Why Cancer Cells Squat in Bone

Metastases do not pop up randomly. The metastases of different primary tumors will preferentially set up shop in different organs. Prostate and breast cancer cells will show up in the bone at a higher rate than in other cancers. Researchers from the University of Michigan have found a molecular explanation for why. Circulating prostate cancer cells are attracted to the bone marrow's stem cell niche, which is the home of the body's blood-forming stem cells. After taking up residence, the tumor cells compete with blood-forming stem cells. Because part of the role of the stem cell niche is to keep cells from dividing most of the time, the work may explain why chemotherapy, which targets proliferating cells, is often ineffective in eradicating cells that are in the stem cell niche. The work was published in the March 23, 2011, of the Journal of Clinical Investigation.

Making Leukemia Cells Play Nice

A team from the University of California, San Francisco, reported that in preclinical studies, treatment with a kinase inhibitor was effective against the symptoms of juvenile myelomonocytic leukemia (JMML), though it did not kill the leukemic cells. That type of leukemia is due to a mutation in the oncogene KRAS. The scientists used an inhibitor of another kinase, MEK, to treat mice with KRAS mutations. Mice that were treated with the MEK inhibitor still had high levels of RAS-mutated cells in their bone marrow after treatment. But they produced more red blood cells and fewer white blood cells than untreated mice, and the anemia commonly associated with JMML also disappeared. The authors suggested that this is due to a "rebalancing" of blood cell lineage development from blood stem cells, and noted that although their treatment does not cure JMML, the results of their work suggested that it may nevertheless be able to cause clinical remissions, at least for a time. Study results were published in the March 30, 2011, online edition of the journal Science Translational Medicine.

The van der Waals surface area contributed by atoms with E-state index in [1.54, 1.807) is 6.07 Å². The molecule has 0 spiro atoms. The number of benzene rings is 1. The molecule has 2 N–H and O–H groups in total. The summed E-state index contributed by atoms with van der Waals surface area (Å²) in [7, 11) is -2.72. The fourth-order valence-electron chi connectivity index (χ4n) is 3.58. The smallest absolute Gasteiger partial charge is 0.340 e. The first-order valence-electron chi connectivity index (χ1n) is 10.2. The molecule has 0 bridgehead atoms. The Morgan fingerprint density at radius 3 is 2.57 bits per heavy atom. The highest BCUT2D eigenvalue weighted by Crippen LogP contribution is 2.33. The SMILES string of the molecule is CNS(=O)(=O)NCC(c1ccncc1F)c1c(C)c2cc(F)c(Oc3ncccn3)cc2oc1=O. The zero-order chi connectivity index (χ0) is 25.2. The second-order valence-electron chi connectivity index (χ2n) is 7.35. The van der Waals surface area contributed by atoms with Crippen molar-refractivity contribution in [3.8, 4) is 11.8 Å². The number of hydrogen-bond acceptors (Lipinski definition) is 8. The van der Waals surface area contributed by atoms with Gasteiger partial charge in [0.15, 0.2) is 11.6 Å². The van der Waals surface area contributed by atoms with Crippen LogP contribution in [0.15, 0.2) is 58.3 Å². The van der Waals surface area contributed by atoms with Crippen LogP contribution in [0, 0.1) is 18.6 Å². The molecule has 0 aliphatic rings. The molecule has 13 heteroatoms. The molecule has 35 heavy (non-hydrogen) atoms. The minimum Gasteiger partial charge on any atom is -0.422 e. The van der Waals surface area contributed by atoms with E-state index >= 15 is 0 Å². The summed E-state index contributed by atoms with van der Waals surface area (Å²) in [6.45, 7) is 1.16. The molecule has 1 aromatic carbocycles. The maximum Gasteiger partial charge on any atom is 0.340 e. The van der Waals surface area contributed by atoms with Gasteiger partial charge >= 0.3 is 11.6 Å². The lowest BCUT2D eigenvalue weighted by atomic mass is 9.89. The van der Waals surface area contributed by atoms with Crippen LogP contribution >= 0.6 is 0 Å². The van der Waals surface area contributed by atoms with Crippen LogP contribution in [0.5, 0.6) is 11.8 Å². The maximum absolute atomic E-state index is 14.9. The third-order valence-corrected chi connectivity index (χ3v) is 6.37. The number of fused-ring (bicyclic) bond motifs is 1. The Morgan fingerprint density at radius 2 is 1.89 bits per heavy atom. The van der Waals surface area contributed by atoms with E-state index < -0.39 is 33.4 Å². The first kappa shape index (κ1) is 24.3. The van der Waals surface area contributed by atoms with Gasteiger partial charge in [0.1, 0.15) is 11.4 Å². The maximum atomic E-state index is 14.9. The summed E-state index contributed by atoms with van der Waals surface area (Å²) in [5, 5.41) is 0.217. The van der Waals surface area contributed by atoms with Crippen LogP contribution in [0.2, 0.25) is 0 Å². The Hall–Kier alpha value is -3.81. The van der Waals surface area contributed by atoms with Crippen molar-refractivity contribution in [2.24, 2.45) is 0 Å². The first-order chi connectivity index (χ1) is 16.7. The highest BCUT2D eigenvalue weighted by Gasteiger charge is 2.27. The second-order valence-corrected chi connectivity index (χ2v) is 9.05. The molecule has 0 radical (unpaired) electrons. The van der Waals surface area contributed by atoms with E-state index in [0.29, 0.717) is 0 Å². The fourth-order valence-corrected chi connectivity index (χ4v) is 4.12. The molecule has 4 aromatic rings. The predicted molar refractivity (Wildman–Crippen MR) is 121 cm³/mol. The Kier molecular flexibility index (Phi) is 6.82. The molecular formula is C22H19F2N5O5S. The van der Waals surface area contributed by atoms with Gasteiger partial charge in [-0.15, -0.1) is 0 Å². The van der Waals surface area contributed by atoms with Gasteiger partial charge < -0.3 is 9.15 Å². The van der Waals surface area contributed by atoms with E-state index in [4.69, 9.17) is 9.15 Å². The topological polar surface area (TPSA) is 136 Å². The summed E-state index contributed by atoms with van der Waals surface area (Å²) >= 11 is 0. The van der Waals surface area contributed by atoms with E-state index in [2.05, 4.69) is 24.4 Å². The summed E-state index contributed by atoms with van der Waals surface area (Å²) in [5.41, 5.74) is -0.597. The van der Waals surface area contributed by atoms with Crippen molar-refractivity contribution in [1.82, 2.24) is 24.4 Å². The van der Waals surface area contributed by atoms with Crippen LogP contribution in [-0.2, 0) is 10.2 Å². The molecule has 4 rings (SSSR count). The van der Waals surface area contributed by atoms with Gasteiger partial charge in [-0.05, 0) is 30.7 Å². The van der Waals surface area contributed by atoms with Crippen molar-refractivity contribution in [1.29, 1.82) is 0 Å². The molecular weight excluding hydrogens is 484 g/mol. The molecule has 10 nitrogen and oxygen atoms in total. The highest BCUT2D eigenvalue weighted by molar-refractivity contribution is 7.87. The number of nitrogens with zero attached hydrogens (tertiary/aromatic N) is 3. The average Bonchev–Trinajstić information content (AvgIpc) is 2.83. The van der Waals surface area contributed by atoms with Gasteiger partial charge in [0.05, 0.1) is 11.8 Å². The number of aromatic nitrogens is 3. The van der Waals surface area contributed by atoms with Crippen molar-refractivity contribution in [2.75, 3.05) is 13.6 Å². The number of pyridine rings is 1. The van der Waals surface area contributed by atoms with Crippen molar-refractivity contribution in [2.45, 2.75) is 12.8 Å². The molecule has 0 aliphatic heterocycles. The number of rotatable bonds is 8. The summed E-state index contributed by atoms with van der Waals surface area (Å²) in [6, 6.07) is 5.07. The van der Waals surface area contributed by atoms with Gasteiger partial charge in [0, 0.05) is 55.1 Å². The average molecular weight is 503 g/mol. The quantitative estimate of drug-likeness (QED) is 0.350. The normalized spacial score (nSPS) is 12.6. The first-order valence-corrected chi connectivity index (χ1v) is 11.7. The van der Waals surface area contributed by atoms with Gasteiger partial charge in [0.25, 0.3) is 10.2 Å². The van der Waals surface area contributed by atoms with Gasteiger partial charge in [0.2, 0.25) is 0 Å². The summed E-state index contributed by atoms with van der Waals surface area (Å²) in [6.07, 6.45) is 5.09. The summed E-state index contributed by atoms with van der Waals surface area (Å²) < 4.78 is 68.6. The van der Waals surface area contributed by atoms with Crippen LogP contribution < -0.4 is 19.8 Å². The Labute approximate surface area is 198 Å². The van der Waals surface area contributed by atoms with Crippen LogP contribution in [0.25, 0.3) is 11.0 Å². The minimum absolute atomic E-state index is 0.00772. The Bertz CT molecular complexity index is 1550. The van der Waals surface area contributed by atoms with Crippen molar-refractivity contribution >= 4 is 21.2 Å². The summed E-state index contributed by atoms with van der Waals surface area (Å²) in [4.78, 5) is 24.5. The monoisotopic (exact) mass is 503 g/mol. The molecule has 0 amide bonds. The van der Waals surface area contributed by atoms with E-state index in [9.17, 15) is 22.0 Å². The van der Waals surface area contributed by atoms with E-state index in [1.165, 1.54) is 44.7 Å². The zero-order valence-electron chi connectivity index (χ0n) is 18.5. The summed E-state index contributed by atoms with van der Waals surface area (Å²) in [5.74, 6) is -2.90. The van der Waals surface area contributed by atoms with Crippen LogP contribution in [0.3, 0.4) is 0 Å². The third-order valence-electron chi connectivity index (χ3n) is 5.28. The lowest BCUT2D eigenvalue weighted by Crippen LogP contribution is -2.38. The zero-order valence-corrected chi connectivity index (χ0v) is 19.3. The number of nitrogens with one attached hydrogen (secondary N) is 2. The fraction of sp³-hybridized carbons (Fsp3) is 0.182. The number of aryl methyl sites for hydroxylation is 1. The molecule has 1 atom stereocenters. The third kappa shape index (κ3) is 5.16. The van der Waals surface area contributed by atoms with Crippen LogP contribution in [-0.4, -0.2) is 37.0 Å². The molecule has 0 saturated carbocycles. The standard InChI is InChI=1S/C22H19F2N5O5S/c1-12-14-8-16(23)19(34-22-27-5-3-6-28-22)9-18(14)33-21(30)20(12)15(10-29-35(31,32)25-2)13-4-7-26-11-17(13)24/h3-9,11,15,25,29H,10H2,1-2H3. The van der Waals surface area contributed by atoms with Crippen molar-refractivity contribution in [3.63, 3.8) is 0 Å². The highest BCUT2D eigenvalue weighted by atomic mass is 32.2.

Microbes Have SNPs, Too

Clinicians have long known that a bacterial infection can result in life-threatening disease, or no disease at all. Partly, that is due to bacterial locations – Staph aureus, harmless on the skin, can be fatal in the bloodstream. But small differences between bacterial strains can also lead to big differences in their effects. Scientists from the Methodist Hospital Research Institute, of Houston, have described single-nucleotide differences that strongly affect the virulence of Group A streptococcal bacteria. The authors showed that changes to a single nucleotide – in other words, a SNP – could affect the virulence of a strain, particularly if it was located within a regulatory protein by the name of ropB. The authors said their data showed how "an unbiased, whole-genome sequence analysis of populations of clinical bacterial isolates creates new avenues of productive investigation into the pathogenesis of common human infections." Their work was published in the March 30, 2011, issue of the Journal of Clinical Investigation.

– Anette Breindl, Science Editor